02_intro - CSC5420 CSC5420 Computer System Performance...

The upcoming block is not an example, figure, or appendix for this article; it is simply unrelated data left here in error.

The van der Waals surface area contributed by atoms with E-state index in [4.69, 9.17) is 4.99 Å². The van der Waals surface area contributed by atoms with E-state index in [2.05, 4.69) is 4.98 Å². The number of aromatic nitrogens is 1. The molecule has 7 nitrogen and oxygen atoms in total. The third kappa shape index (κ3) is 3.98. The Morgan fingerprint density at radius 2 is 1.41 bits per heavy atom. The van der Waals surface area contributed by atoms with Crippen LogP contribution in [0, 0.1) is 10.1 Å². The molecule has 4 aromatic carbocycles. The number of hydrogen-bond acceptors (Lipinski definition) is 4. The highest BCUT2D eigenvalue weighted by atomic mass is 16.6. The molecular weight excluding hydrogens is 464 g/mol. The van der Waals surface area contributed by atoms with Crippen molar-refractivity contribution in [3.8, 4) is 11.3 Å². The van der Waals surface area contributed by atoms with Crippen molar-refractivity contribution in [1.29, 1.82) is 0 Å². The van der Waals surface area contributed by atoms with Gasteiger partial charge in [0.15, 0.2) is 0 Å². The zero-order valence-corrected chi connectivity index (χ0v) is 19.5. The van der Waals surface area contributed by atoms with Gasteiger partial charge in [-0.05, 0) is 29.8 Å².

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Unformatted text preview: CSC5420 CSC5420 Computer System Performance Evaluation John C.S. Lui http://www.cse.cuhk.edu.hk/~cslui/csc5420 1 Copyright John C.S. Lui CSC5420 Introduction Material from lectures (ref. books on web page) Grading homework for students' benefit (will include use of software-tools on web page) 10% homework 40% projects 50% final exam 2 Copyright John C.S. Lui CSC5420 Course Material Review of Probability, R.V., Transforms Intro. to Stoch. process (m.c.'s) Baby queuery theory m/m/1... Intermediate queuery theory m/g/1... Markovian model is a special structure Appr. Tech. Stoch. Couple Matrix geometric structure Sample Path Analysis Transient Analysis Reversibility Queuery Networks - product form Simulation Measurements Copyright John C.S. Lui Real World Model Solution 3 CSC5420 Project: List to choose from, FCFS MS Comp: Final 4 Copyright John C.S. Lui CSC5420 Combinatorics Permutations k-permutation of a set of n elements Combinations k-combination of a set of n elements k-permutation / k! k! is the number of possible ways to permute that combination 5 Copyright John C.S. Lui CSC5420 Combinatorics (Cont...) Binomial Coefficients: Binomial Expansion: 6 Copyright John C.S. Lui CSC5420 Probability Sample Space (S), collection of objects, where each object is a sample point. A family of events, ={A,B,C,...} where an event is a set of sample points. A probability measure P is an assignment (mapping) of events defined on S into real numbers (which has properties or axioms). P[A] = Probability of event A 7 Copyright John C.S. Lui CSC5420 Probability S = sample space = set whose elements are elementary events (possible outcome of an experiment) The elementary events are points in a sample space (1 or more dimensions), and they are mutually exclusive Ex: flipping a coin, a elementary events (sample points) H, T Event: subset of sample points Ex: toss dice event 1 2 4 3 6 5 sample point 8 Copyright John C.S. Lui CSC5420 Probability (Cont...) Aximoms of Probability: A probability distribution Pr{} on a sample space S is a mapping from events of S to real numbers s.t. the following proability axioms hold: 1) Pr{A} 0 for any event A (where Pr{A} probability of event A) 2) Pr{S} = 1 3) Pr{AB} = Pr{A} + Pr{B} for events A and B that are mutually exclusive 9 Copyright John C.S. Lui c) 7 6 &5 98 a) d) ' &$ % b) 0)( Copyright John C.S. Lui C DB 2 31 4 EF A H IG P W Q ! C DB EF C DB EF R SP R SP C B H E C B H E " # " ! @ Things that follow: Probability (Cont...) P T UP C DB EF H IV P CSC5420 10 CSC5420 Discrete Probability Distribution Probability distribution is discrete if it is defined over a finite or countably infinite sample space if x's are mutually exclusive events in A If S is finite and event elementary event in S has probability then we have the uniform distribution on S (or we pick an element of S at random) 11 Copyright John C.S. Lui CSC5420 Discrete Probability Distribution (Cont...) Ex: flipping a fair coin, Pr{H} = Pr{T} = 0.5 flip coin n times A = {exactly k heads and exactly n-k tails} 1% 342 6 " #! $% %& ( ' )0 ($ $ 5 12 Copyright John C.S. Lui CSC5420 Continuous Uniform Probability Distribution Defined over closed interval [a,b] of reals where a < b (all subsets here, not events) want each point in [a,b] to be equally likely but, infinite number of points, if give each one finite probability, will not be able to satisfy axioms 2 and 3 associate probability with some of the subsets for any closed interval [c,d], a c d b, continuous uniform probability distribution: ! # $% '% 4 ! $% % # ( 0 1) 23 " 4 & & 4 " " " & 5 ' 13 Copyright John C.S. Lui CSC5420 Conditional Probabilities and Independence Def'n: normalizing (sum to 1) Ex: 1 2 4 6 ! constrained sample space, so we scale up 0 ( 1 2 3 5 " # $% & ' ' ) 3 0 1 0 14 Copyright John C.S. Lui CSC5420 Conditional Probabilities and Independence (Cont...) A and B are statistically independent if and only if: " ! ' # ! 10 ) 4 % &$ $ 10 ) 10 ) 4 23 5 3 4 30 ) 4 5 If A1, A2, ..., An are statistically independent ( Also, if A and B are statistically independent, then 15 Copyright John C.S. Lui CSC5420 Theorem of Total Probability more useful form where {Ai} is a set of mutually exclusive exhaustive events if occurs, occurs with exactly 1 mutually exclusive exhaustive event (Ai) ! ' using conditional probability: ) ' # ' # $) ' " & " & " & " & ( % % ( % " % ' #$ #$ #$ 16 Copyright John C.S. Lui CSC5420 Theorem of Total Probability (Cont...) Ex: reliability R1 R2 R3 R3 R3 R4 R5 R5 where {Ri} is the reliability of component i Importance of Theorem of Total Probability is to break a complex problem into many simpler problems 17 Copyright John C.S. Lui CSC5420 Bayes' Theorem Look at problem from another perspective Assume we know event B has occurred, but we want to find which mutually exclusive event has occurred " $ " $ " # # ! ! % " $ " # ! more general form above Copyright John C.S. Lui # $ # $ 18 CSC5420 Bayes' Theorem (Cont...) More general forms: Ai, 1 i n, are mutually exclusive, exhaustive events Theorem of total probability " # &# " ! $ (&'% ) & Bayes' Theorem 19 Copyright John C.S. Lui CSC5420 Example Ex: gambling, DH honest dealer, DC cheating dealer L you lose play honest dealer lose with prob = 1/2 play cheating dealer lose with prob = p (of p > 1/2 against you, of p < 1/2 for you) if p=1, prob. that cheating dealer if lost 1 game = 2/3 20 Copyright John C.S. Lui CSC5420 Random Variables (R.V.) We have the probability system (S, , P) R.V. is a variable whose value depends upon the outcome of the random experiment The outcome of a random experiment is w S We associate a real number X(w) with W Thus our r.v. X(W) is nothing more than a function defined on the sample space S i.e., a function from a finite or countably infinite sample space S to real numbers 21 Copyright John C.S. Lui CSC5420 Example Ex: playing a game of black jack in Las Vegas Associate a probability with it Sample Space: all possible pairs of scores obtained by player & dealer (single game) W 3/8 D 1/4 L 3/8 -5 (lose $5) 0 ($0) 5 (win $5) real line Notation: R.V. X on a sample S X:SR X(w) - our winnings on a single game of black jack Copyright John C.S. Lui X(w) = +5 w W 0 wD -5 w L 22 CSC5420 Discrete Random Variables Discrete Random Variables: (X) a function from a finite (or countably infinite) sample sapce S to real numbers interested in functions of events each outcome is a combination of events, so we can assign probability to it P[Xx]: probability distribution function 1 x 23 Copyright John C.S. Lui u j i h d kl xy w v }x { z ~ p q 4 z ~ ih F 4 )C } m u o t i g % S G 9 7 s z rq n m e gf h i ht t E vs % " 0 Y r v s s ih p a q R ' & () @ A6B B DF EC w v V z ~ a z fg % " % H0 P QI 1 23 4 6 5 75 9 78 " 0 p m v { |} n o d ec i s () uy ' & () z m ' & % v xew Y ab` 1 xy kl $ t us " #! Copyright John C.S. Lui w v j i T W V X#U Discrete Random Variable (Cont...) CSC5420 24 ! # $" `Y |x { a lki j { nm t x o F G 8 W gf D HG a g d C pq s k nm h I e u h p n q d x e u Y s r p nm ot e E U S T @ U S T v V x E U x yw v @ S T t t us C G 7 R ot t p Y e ) 1 v c r G C PQI D &6 i G 5 4 C 2 3' # 1 $% h ` a h p n r kq w z 0 Y gf A E ) ~ k{ } edb c D C '( h &% A B@ v z yw x d f ge X 9 Copyright John C.S. Lui W 8 Expectation, Variance, and Standard Deviation FX(x) 1 x CSC5420 25 CSC5420 Probability Distribution Function (PDF) or Cumulative Distribution Function 6 5 8 7 9 CB A ed Wf g @ c b h d i f 8D ! ) 0( 231 ) 4& 0( "# & '%$ E Properties: 1) 2) 3) QI P H G F T S VWU h pq 4) 5) e vu c b y X `Y Ex: PDF for the Las Vegas Game 1 3/8 5/8 1/4 3/8 26 a -5 Copyright John C.S. Lui y 0 5 R xw h re r ts CSC5420 Probability Density Function (pdf) or Probability Mass Function (pmf) Ex: pdf for the blackjack game 3/8 1/4 3/8 -5 0 5 Different ways to view pdf: 1) 2) 3) % &$ ( )' 0 6 75 9 8 A@ 9 43 3 1 2 B T V WU Y X a` Y R S G I H PQ C 4) D F E ! " # " 27 Copyright John C.S. Lui CSC5420 Special Discrete Distribution The Bernoulli pmf pmf q p PDF 1 q 0 1 0 ! 1 " 28 Copyright John C.S. Lui CSC5420 Geometric Distribution Bernoulli trial: experiment with only 2 possible outcomes success with probability p failure with probability q = 1-p Bernoulli trials, a sequence of independent trials each with probability p r.v. X = number of trials needed to obtain success X { 1, 2, ... } ! " & ! S T U6 4 geometric distribution 6 F D EC 5 786 R EQ 10 )0 43 2 9 D 4 H IG P R 4 W XG P @ V e fd AB Y a b` c g ` g on average, 1/p trials before obtain success 29 Copyright John C.S. Lui $ % ' ( ! # CSC5420 Binomial Distribution r.v. X = number of successes in n trials, X { 0, 1, ... } ! " $# % binomial distribution 5 786 ) & 3 412 12 0 0 A 2 B 9@ '( 30 Copyright John C.S. Lui CSC5420 Multiple R.V. Can, of course, define many r.v. on same sample space Let X & Y be 2 r.v. on some probability system (S, , P) Natural extension of PDF: joint PDF Joint probability density function: 21) 0 ) $%#! " $%#! " &' ( ") & &' H I9 H Marginal density function (for one of the variables): 7 48 53 6 9 A D CB A 4E 53 FG86 7 @ (given by integrating over all possible values of the 2nd variable) 31 Copyright John C.S. Lui CSC5420 Multiple R.V. (Cont...) Notion of independence between r.v.'s X & Y are independent iff: (same for more than 2 variables) ) Can also define one random variable in terms of another, i.e., %$ $0 34 54 16 6 '(& ! # ' (& # 21 7) " " Of course, can be a function of many r.v. (could be complex computation) 32 Copyright John C.S. Lui CSC5420 Example Ex: Let Y = X1+X2 (i.e., sum of 2 r.v.) where X1 and X2 are independent % # &)( ' ! " 21 30 1 65" 4 9# 7 684 654 48 x1 $ &% &% x1+x2y x2 y ) 9 33 Copyright John C.S. Lui CSC5420 Example (Cont...) due to independence: ! " # ! # 2 ) 76 8(& C6 8(& A B@ A B@ 54 D2 A@ Q # ! # 0 ) W US E V 9 ' (& 0 1) 2 3 4 convolution of density functions of X1 and X2 F GE I PH Q I PH Q R TUSGE I PH (same for any n sum of independent r.v.) $ # % 34 Copyright John C.S. Lui CSC5420 Expectation The expectation of a real r.v. X(w) is denoted by E[X] ! ' # %$ 2 4 5 "! 7 9@8 A ) 1 7 BC 01 3 3 65 7 & # ( I P Stieltjes Integral W XV G Y T US T US H R P R For X, a nonnegative r.v. e g t Xs b r Uq u ev cd ci t f h p t w x aI W V `Y W D EF G` EQ W 35 Copyright John C.S. Lui CSC5420 Fundementation Theorem of Expectation Let y=g(x) could be complex to compute fY(y) & ! " $% # Fundementation Theorem of Expectation: ( "# )% ! '& ( "# 0% ( 8 98 (generalize to any number of variables) 36 Expectation of sum of 2 r.v. 8 98 8 A 8 98 E 9 8 98 8 F A "@ 8 A E A "@ PD A FG CB4 A H "@ ED 4 B FG PD 98 B 8 H A I"@ A P B E B G PD B @ A 4 PD BP B 98 8 32 1 4 7 56 7 32 9 8 6 True whether or not X & Y are independent Copyright John C.S. Lui 7 41 56 1 2 FG HI"@ A B PD A BP 7 B E m t o pn q o r s uvt d Q h f Q ia R e j r t w kh g li h i u g f ca e H I P ` B t | } q o w~ { fe h 4g u c da b FG 4 X `Y ED C u v x yw ! W B 9 Copyright John C.S. Lui Interested in power of r.v.'s x yw z If X & Y are independent, then Product of R.V. p q h sr h S HT R VU "# @4 $ !1 A2 & % % 1 "2 & % # % ' $ ) 0( 1 @ 4 '42 3 !1 5 0( 7 2# 31 62 A '6 3 1 "2 $ # ! 78# binomial theorem "# CSC5420 37 follows from the fundemental theorem of expectation l n om p s tr f e d g i g h j k y v y c qr irg h a V Y X V Y a b ) 0 $ w y t u t ih p A S nq ih q@p r s S T ) HG I x y HG P@I QR $ % $ '& ( 1 20 V WU X V Y ` $ % '& ( # d e g8f B EFC D !" c A Copyright John C.S. Lui '& 9@( 3 4 53 64 % !" 7 8# take expectation of both sides Product of R.V. (Cont...) coefficient of variation sums of expectation, expectation of sums, expectation of constant CSC5420 38 CSC5420 Transforms Transforms, characteristic function, generating function... Laplace, z, Fourior, ... When introduce into solution method, simplify calculations Appear naturally, why? Linear Time-invariant Systems systems transformations, mapping, input-output relationship between 2 functions f System g black box assume f=f(t), f(t) g(t) 39 Copyright John C.S. Lui CSC5420 Linear and Time-invariant Linear if when f1(t) g1(t) and f2(t) g2(t) then also af1(t)+bf2(t) ag1(t)+bg2(t) Time-invariant if when f(t) g(t) then also f(t+) g(t+) If both holds, we have a linear time-invariant system we focus on these 40 Copyright John C.S. Lui CSC5420 Transforms Decompose function of time into sums (integrals) of complex exponentials complex exponentials form building blocks of transforms Question: which functions of time can pass through linear time-invariant systems without change? i.e., f(t) g(t) = Hf(t), where H is some scalar multiple if can find these, then can find eigenfunctions or characteristic functions, or invariants of our system where s is a complex variable form the set of eigenfunctions for all linear time-invariant systems 41 Copyright John C.S. Lui CSC5420 Characteristic Functions Derivation: linearity $# " ! % & '( 0 1) 32 654 DE 7 CB A timeinvariant where and hence e s are constant 32 uv independent of t but can be function of s 9@ IH R SQP T WVU X unique solution gf d ec w i q rp y uv x w st h T WVU ba` YR X 0G 8 654 F 7 42 Copyright John C.S. Lui CSC5420 Characteristic Functions (Cont...) Overall output found by summing (integrating) these individual components of the output decompose input into sums of exponentials, computing response to each as above, and then reconstituting the output from sums of exponentials is referred to as transform method 43 Copyright John C.S. Lui q Ip s Tr Y a b` # ( ) 10 2 '& @ A9 5 CB ) 3 ED 7 @ s CB (8 10 v 3 4 8 5 F H IG 3 60 2 QP Q G SU TR VS WX Q H R QP R 2 60 2 4 % ! " 3 % "$ c d tu e v w g h x e y g d i f f Copyright John C.S. Lui eigenfunctions: b Focus on discrete time first also a complex variable 44 Transforms CSC5420 CSC5420 Transforms (Cont...) ! % &$ ( 01) 0 B7 0 @ A9 8 # ' 32 56 7 2 7 D 8 9 " H expresses how much we get out of unit input system (or transfer) function Kronecker delta function or unit function: P QI R F GE H H T S H R S S Unit response (when apply un to system), hn V GU W V X f Y a b` dc e dc a B26 CB 4 45 Copyright John C.S. Lui CSC5420 Transforms (Cont...) linearity multiple by unity on both sides # $" V T R USQ I PH ic d b c d H W X ! Consider set of inputs {fn } ( 0) 1 2 2 4 0) ' 3 1 (i) 78 69 B 8 69 linearity @ 6 b e fc d 6 @ a hUb Y` a b ` g` b c c d sum over all integer value of m only 1 non-zero term, when m=-n, and it equals 1 c ` b D FGE 5 A 5 DC 46 Copyright John C.S. Lui % & CSC5420 Transforms (Cont...) plus change of variables $ &'% ( # 0 0& ) 1 0 related system function H(z) to unit response both H(z) and unit response describe how the system operates, so they are related itself a transform, a z-Transform so transforms arise naturally ! " " 47 Copyright John C.S. Lui CSC5420 z-Transform Let fn be a function which takes on nonzero values only for non-negative integers, n=0, 1, 2, ... (fn=0 for n < 0) Compress sequence into a single function such that can expand later Place a tag on each term n i.e., tag each fn with z (n unique each tage is unique) Define z-transform (or generating function, or geometric transform) ! The z-transform will exist as long as terms don't grow any faster than geometrically, i.e., as long as a exists, s.t. 48 Copyright John C.S. Lui CSC5420 z-Transform (Cont...) Given a sequence fn, its z-transform is unique If sum over all fn is finite, then F(z) is analytic on |z| 1. Then: Notation: has a unique derivative at that point function is analytic at that point 49 Copyright John C.S. Lui CSC5420 Examples of z-Transforms Ex 1: Recall the unit function A C DB 7 86 Q DT P FU GA Q RP A F S QP A W XP 9 U HGA F 5 9@ E P W aHF 50 I V I I Q Q ) Ex 2: Shift the unit function to the right 1 20 3 4 $" %#! Copyright John C.S. Lui & '( & Y `Q W Copyright John C.S. Lui V u It v fe g t i Ih pqe Y b e u region of analycity Y `W X bca d P F R Q R S RUU T U D EC F H IG D Ex 4: geometric series Ex 3: unit step function y x u h fe g Y ba e x r s i Y iX w 1 20 3 4 76 5 38 @ 9 @ 4 @BB A B d Examples of z-Transforms (Cont...) h & 51 ! !" $# !% ' " () %" CSC5420 Copyright John C.S. Lui @ A9 DCB @ )' 0( 12 3 54 6 a b` edc E HIG C F GP Q @R G a i pg h rsq i pt h q f Properties of z-Transforms 5 67 4 8 F " #! G R A9 5 @ 3 67 3 $ PG @R 5 4 % 7 S TG S & % VW % " & P X HIG C F Q " % YW GP PX % G HU I 52 CSC5420 Convolution property We have 2 function, fn and gn with fn F(z) and gn G(z) UP 9 U F CSC5420 Other Properties of z-Transforms linearity scale change in the transform and time domains #$ ! " % '(& 0) 2 1 3 5640 5 58 70 F GE HI P R TS Q RXUV W 88 Y `E a D @ BA 1 9C 9 tsq r u wv w xy advance or delay by unit of time results in divide or multiply in transform domain Rb RU W V T b F GE Hb cU d eV P R hgIf p i If i fb iI E 53 Copyright John C.S. Lui CSC5420 Inverse Transforms Given F(z), find sequence fn Power series method, e.g., not as useful if want many terms ratio of numerators and denominators Inspection method express F(z) in terms which have recognizable transform pairs partial-fraction expansion 54 Copyright John C.S. Lui also y B C A E D F B # x h k lj e m on q d p s "r ) 55 ` a c db g h ef f w ' ( ' i uIs t v r4p q Copyright John C.S. Lui ut p e Wd f gd E D F H IB A P QG ) P P e.g., each term is either 1) a simple pole 2) a multiple pole G 3 42 E D 5 i 0 1 ( ' !" # $ t u v wd o x 1o u o y d kz % & % # Inverse Transforms (Cont...) in addition, sum of transforms is transform of sums A RG S T H A R U WG V X Y A D F 6 8 97 3@ 2 factoring could be the hard part CSC5420 Q # # ( ) 4 A &@ 7 h h W ` S d D 86 q a ts v u X r B C 5 786 9 % ' E GHF G @ X X q a q a w xyx x x x P P t 56 SU TR V XY # $ % & % ' % & " ! GP I 9 % ' % & " " ! ` W ba ` d i qf U i ph f U W fgU e 3 c S 0 1) 2 W Copyright John C.S. Lui use known transform Inverse Transforms (Cont...) CSC5420 CSC5420 Example # ! % ! " & # % ! $ B C H E D % (' F G 3 8 3 @ I )! $ $ need numerator power < denominator power 2 poles: 1) 2) two poles here 1 342 A 75 A9 1 2 0 1 342 6 75 69 1 1 57 Copyright John C.S. Lui ungroup previous equation )((( ' ' ' ' ' ! 0 " 1 1 58 Copyright John C.S. Lui 1 1 (((3 4' ' ' ' ' 0 " ! % $ ! 2 )(' ' ' 0 " % % & $ ! # " & Example (Cont...) '('((4 ' ' ' ! 0 " CSC5420 d F $ ) 0( A D E % Q r u s U S` V 8H U X W y c S` V HU W ! " 59 ' by inspection f ge H 6G IP p i tu v 0q V 8H U w v yf P q q h s Q` abS B C9 sf x X YW @A 9 ST QR 75 864 2 31 h Copyright John C.S. Lui need to account for & " " # # # Example (Cont...) CSC5420 CSC5420 Laplace Transform Consider function of continuous time f(t), f(t) = 0, for t < 0 As before, want to transform from a function of t to a function of a complex variable s, and also want to be able to "untransform", so want "tag" each value f(t) use as our tag where G IPH F 3 ! " &$ %# A9 &@ 8 since assume f(t) = 0 for t<0 DE ' ( 0) 1 5 6 !) 71 2 4 any accumulation at origin (e.g., impluse function) will be included Exists as long as f(t) grown no faster than exponential, i.e., there is some real number s.t. ed X X V YWU T a` i hd p r sq u &t g g !f v b c w R SQ 60 Copyright John C.S. Lui BC 6 CSC5420 Laplace Transform (Cont...) Laplace transform for a given f(t) is unique _ If integral of f(t) is finite, then Re(s)>0 represents region of analyticity for F*() (z = 1 corresponds to s = 0) Use notation: ! " Inverse by inspection 61 Copyright John C.S. Lui Ex 2: @ ( A CB u t R v w y x S T F $ d % U ) (& ' e t d d 10 r q ` Y a ` 2 X W W 9 U VI Q # E D ! " s H P I Q Ex 1: Copyright John C.S. Lui G 4 53 b a 3 60 1 2 7 3 8 9 c d b e f gd P W 2 ` Y a X Examples of Laplace Transforms b e i c f d p h unit step function in continuous time (to get f(t) defined above) CSC5420 62 P CSC5420 Inspection Method Assume F*(s) is a rational function of s, i.e., where N(s) and D(s) are polynomials in s degree of N(s) < degree of D(s) factor D(s) #" ! 63 Copyright John C.S. Lui ( 21) 0 0 " ! P H 9 4 R Q TS H 9 E V H 9 U B % ' B B W c abXYXY`YX X X Td % % ' & " % & G G " ! # # % & 8 8 CB ED F6 ' HF ID 6 E % # $ Copyright John C.S. Lui 46 53 9@ A 7 Inspection Method (Cont...) from table CSC5420 64 ' 9 64 9 5 2 3 1 0 7 @ 2A ( ) 10 CD2B EF A 5 3 G @ P 7 @ 2 0 EF 5 @ C QSQRQRQX2 Q 3 I T I @ 2 0 I 8 7 @ 2 3 7 @ 2 0 5 I P 0 A2 3 G 0H I H 7 @ 2 1 0 7 @ 7 9 4 9 92 1 0 7 9A 4 8 2 8 2 1 0 7 @ 7 9 64 5 A2 7 5 64 5 1 0 ! " # !$ % & " % 18 & "$ # 3 U V 9 C SRQ Q Q2 EF 7 @ ( ) 10 7 G 10 2 0 7 8 2 9 EF 2 C QRQXQSQRWQ 8 2 7 18 1 0 1 0 3 5 3 G 1 0 7 8 1 YP 1 0 7 8 92 7 1 0 I 7 1 U 3 9 64 5 64 ( ) 10 Copyright John C.S. Lui Example CSC5420 65 using table 2 675 A@ B 9% " " 8 9 C 66 2 3 4 ) " ) " # # " 0 # # 1( ' # # ' # ) & ' ( ' # # % $ Copyright John C.S. Lui " 8 " # 6 8 9 6 % ) 0 765 C GEFD 6 H ! " Example (Cont...) 8 9 CSC5420 already took this derirative ( CSC5420 Difference Equations Nth order difference equation: (standard method) 8 a b Q X R 7 where ai are the known constants and gi are the unknown functions to be found, and en is a given function of n plus we are given N bounding equations as usual, solution has homogeneous and particular part: # " ! homogeneous solution must satisfy homogeneous equation: 1 1 % &$ ( )' 0 % % &$ 2 ()' 0 % 1 5 6$ U Y `G general form of solution is: 9 A@ B E where A and are to be determined H H P TSR P W V U H IG Q HG Q U V X X P RS 67 C D Copyright John C.S. Lui S F C 0 ( )' 4 3 2 4 4 CSC5420 Difference Equations (Cont...) Nth order polynomial has N solutions: (assume for now that i are distinct) 's are determined from initial conditions by cancelling common terms, get characteristic equation: ! " ! " # $ % & ' ! $ find roots of 3 12 0 5 4 , if all i are distinct, then A 86 D 6 4 4 @ B C@ 7 9 A 9 @ D 9 B B 4 with 1 as a multiple root of order k, G Q RP Q RP T P G XV W G H EF S GHF S GHF S GHF U "S I I U U 7 86 # $ gn is determined by approp.-given from the form en (p) G Q RP G T I Y ( 68 Copyright John C.S. Lui ) guess using init. cond. s p 7 9 @8 B CA e g 9 D yw ~ u z y| z ~ hr u l " ! # ~ h jki m nl p o q u dge f u W Q RP W T XVUS `Y a u i e f I 6 5 h 0c f ' ) 0( 1 32 E GHF 4 0( 1 $ %& u v y y x yw t q sr d 0c u t v u t xw z } y| v u t w { b homogen. sol. Copyright John C.S. Lui Example CSC5420 69 def. )( 0 ' 1 GH 2 54 6 7 8A 4B W W I YRU uss PH ` Ra Y bcX ` d f ge iph TX 54 6 F 4 C 4 8C ( D E4 ( 3 @ 3 5 98 " #! %&$ QP PI xr w SR U VT S d e f gh s xv i y g v qr tus Copyright John C.S. Lui " Use z-Tranform CSC5420 70 (same) " % ' (& # ) 0 1# P 1E I FE G H fu dc gh h k l i j 2 i s f b s Q ` FE G C X Y D ) # A f dx f ge yh RE G I RE V WG f i j g f ge iph I r 6q G v wt FE G H $# % & 9 @ # D RE S I RE T US m $# % ' 3# % ) 7 8# " Q D 3# 4 ) 5 6# " $# % " '2 e n o p rsq dc FE G H E I D $# t r sq vw qu ~} 6| (e d 6} d { z f i pt s 6q v 6 r xy r i 6q 6( f ge iph g b C Copyright John C.S. Lui a B ! Example - Use z-Tranform CSC5420 71 I E E CSC5420 Example - Use z-Tranform (Cont...) part. frac. exp. 0" ( 0" 0" ( ' ' & 2 ' ( $ 786 7 ( 7 3 9 9 9 1 " #! 1 $% ) 3 4 5 72 Copyright John C.S. Lui CSC5420 Constant-Coeff. Linear Differential Equations Nth order eq.: H ai's are const., e(t) is a given func. also given N init. cond. (usually first N derivatives, usually at t=0). find f(t) (h) (p) have f (t) and f (t) form subst. has N solutions which must solve char. eq: " #! % ( )' $ 3 & 0 1 3 9 B 9 9 6 )5 8 6 )5 C 8 6 )5 8 5 @ D @ @ 3 42 7 3 42 7 2 7 @ E F2 7 8 9 D B D P A T PU B R V R R I Q I Q I Q R W FI V P S )P T V if all i are distinct, then e d f#c ab u u g p qi ts w qi xs i v y v r r v h y T X where Ai's are determined using init. cond. Copyright John C.S. Lui y r s ` u Y G 73 CSC5420 Constant-Coeff. Linear Differential Equations (Cont...) when have multiple root 1 of order k, then have contribute in above form to homogeneous sol. (p) make a guess to find the particular sol. f (t) complete sol. f(t) = f (t) + f (t) (h) (p) 74 Copyright John C.S. Lui homogen. sol. v 4 31 2 b 0 5 7 86 f 9@ gh R pi f e p 3 r sj ut & $ ) '( y & xv Q7 y PB D 2 6 # $ %# nq m t u u p a G H6 @ D 6 IE w xv n om n h r 8q s Ci W B @ Y `X E 4 FD "! V B 4 CA 3 l k lj ig h f ige { ~| } d d ec z yz R TUS Copyright John C.S. Lui xw C ! Example CSC5420 75 CSC5420 Example (Cont...) complete sol. using init. cond. final sol. % 1 0 8 @ 8 8 @ C 3 5 4 7 6 FE C # " % ! $ " & ' 8 )$ # #( 5 5 G 2 9 A B D 9 G B 5 H I 76 Copyright John C.S. Lui CSC5420 Example - Using Laplace Transform Method (using prev. example) 0 $# ! % ! ! & & " " ' " ' ( ) 2 31 D E Q Q 4 675 6 75 @ A9 5 S 75 6 75 9 R P 9 8 BC F G4 IH P C H H 4C H 9 TH 4 P C U 6 2 S S @ b ca e fd X p qg b r h i Y ` g b s t F part. frac. exp. inverting y cx f v w u y cx y y y gf f d e h (In queueing theory, sometimes need both, i.e., have differential-difference equations then use both z and Laplace tranforms). 77 Copyright John C.S. Lui d gf V H W e 0 d e I G I 6H 5 64 7 8 X t u x yqr t p Ct d ) d & e b 6 Y X v wu i Y a ` 9 5 B C9 D 9 A @ ! # $" & '% ( 5 3 1 P V UQTQTQSQRQ r s W E 21 p g hf e p qi d FE f f hgf 6 TTSR Copyright John C.S. Lui Discrete time c Deriving Moments Via Transforms (Expectation) CSC5420 (not quite variance, but can get it from this and the exp.) 78 CSC5420 Deriving Moments Via Transforms (Cont...) Continuous time # % &$ ' ) 0 &$ ' 2 # % &$ '8 ( ! " 4 5 1 B DEC A@ F I C ST V F 9 Q R U U @ G D @ H g t rshqhqhphih c e fd ba P v e a sqqpi f u w y 67 3 % U HW: Compute first 2 moments of geometric and exponential distributions using transforms 79 Copyright John C.S. Lui X X `YX W x CSC5420 Relationship of Transforms to Expectations 3 1 $# % % ! ( 2 0 1 " 0 ( 1 4 $# % " ' ()# ! & 80 Copyright John C.S. Lui CSC5420 Inequalities and Limit Theorems May not be possible to determine distributions, but might be able to derive and use: (a) moments (b) inequalities and limits 81 Copyright John C.S. Lui CSC5420 Markov Inequality Simple Markov Inequality: If only know the expectation, provides a bound on probability distribution For a r.v. X with mean , the Markov Inequality is: assume X is a non-negtive r.v. Proof: area under the curve ! " FX(x) = 1 - FX(x) 1 FX(t) t x area of rectangle % &$ )(' 1 20 ( # P 3 4 8 area under the curve 65 7 A@ CB EFD C A@ 9 G 9 CB D H I C G H 82 Copyright John C.S. Lui CSC5420 Example Consider a system with MTTF of 100 hours Let X be a r.v. denoting the lifetime of a system By Markov Inequality: ! ! Define reliability of a system as Then () " $ %# & ' $ ) To ensure system reliability more than 0.9, the system mission time t < 111. 83 Copyright John C.S. Lui CSC5420 Example (Cont...) HW: How tight is the Markov bound for the exponential distribution with parameter Review Distribution Exponential distribution: f ( )' 4 53 E F # @ 6 # $" ! % & 7 0 1 2 8 1A B R $Q U I V S b 5a R $Q I PH S X YW ` T D )C d 9 7 G FX(x) 1 R U T 1-e -x fX(x) e -x x Copyright John C.S. Lui c e x 1 84 CSC5420 Chebycher's Inequality Assume we know and of r.v. X, then for all t > 0, 2 Proof: 2 let Y = (X - ) Y is a non-negative r.v. applying Markov Inequality: ( ! " & #! $" %" & ' %" ) 89 A B@ C@ D FG G 1 6 5 8A E C H %" 0 " but 1 3 42 6 75 85 Copyright John C.S. Lui CSC5420 Weak Law of Large Numbers Let be independant identically distributed r.v.'s with Define arithmetic mean to be " ! %# &$ " 0 1) 2 31) (' We would expect that for sufficient large @ DB ECA F B G S H I QP 8 Let ; consider r.v. ir S 7R U Y T d e f hbg p V WU X i i qr q c a b` 9 2 67) 4 4 4 52 x y y uw vt uw t s gi hf j lbk m d e d n Copyright John C.S. Lui 86 CSC5420 Weak Law of Large Numbers (Cont...) Applying Chebychev's Inequality to # $ %'%&% % ) 1 0( 2 3% %'%&% 4 5 6 2 7 @98 A 1 2 ! ! 7 B , we get " the distribution of arithmetic mean becomes increasingly concentrated around the mean as n grows! can be thought of as the error in approximating by the arithmetic mean G E HFDC PI Q R S'&S S S U G T V S SW S '&S X Y ` V a b or Copyright John C.S. Lui for any small , as n grows, the error will be less than with probability 1 87 f e HFdc hg i p q'&q q q s f r t q qu q '&q v w x t y weak law of large numbers Copyright John C.S. Lui ED I G HF $ " %#! '& a P b` a c Q R ST V WU X I P 9 Q Y B @ A 3 4 5 67 8 ( ( ( 10)( ( ( ( 10)( 2 $ Strong Law of Large Numbers CSC5420 88 C CSC5420 Central Limit Theorem where Xi are i.i.d. with mean X and variance X 2 PDF of Zn tends to the standard normal, i.e., x is real " ' % )0 1 # &%$ A where (Gaussian or normal distribution) 9@ D E BC H9 G H PQI F 89 ( 4 52 3 ! 6 7 Copyright John C.S. Lui 8 ...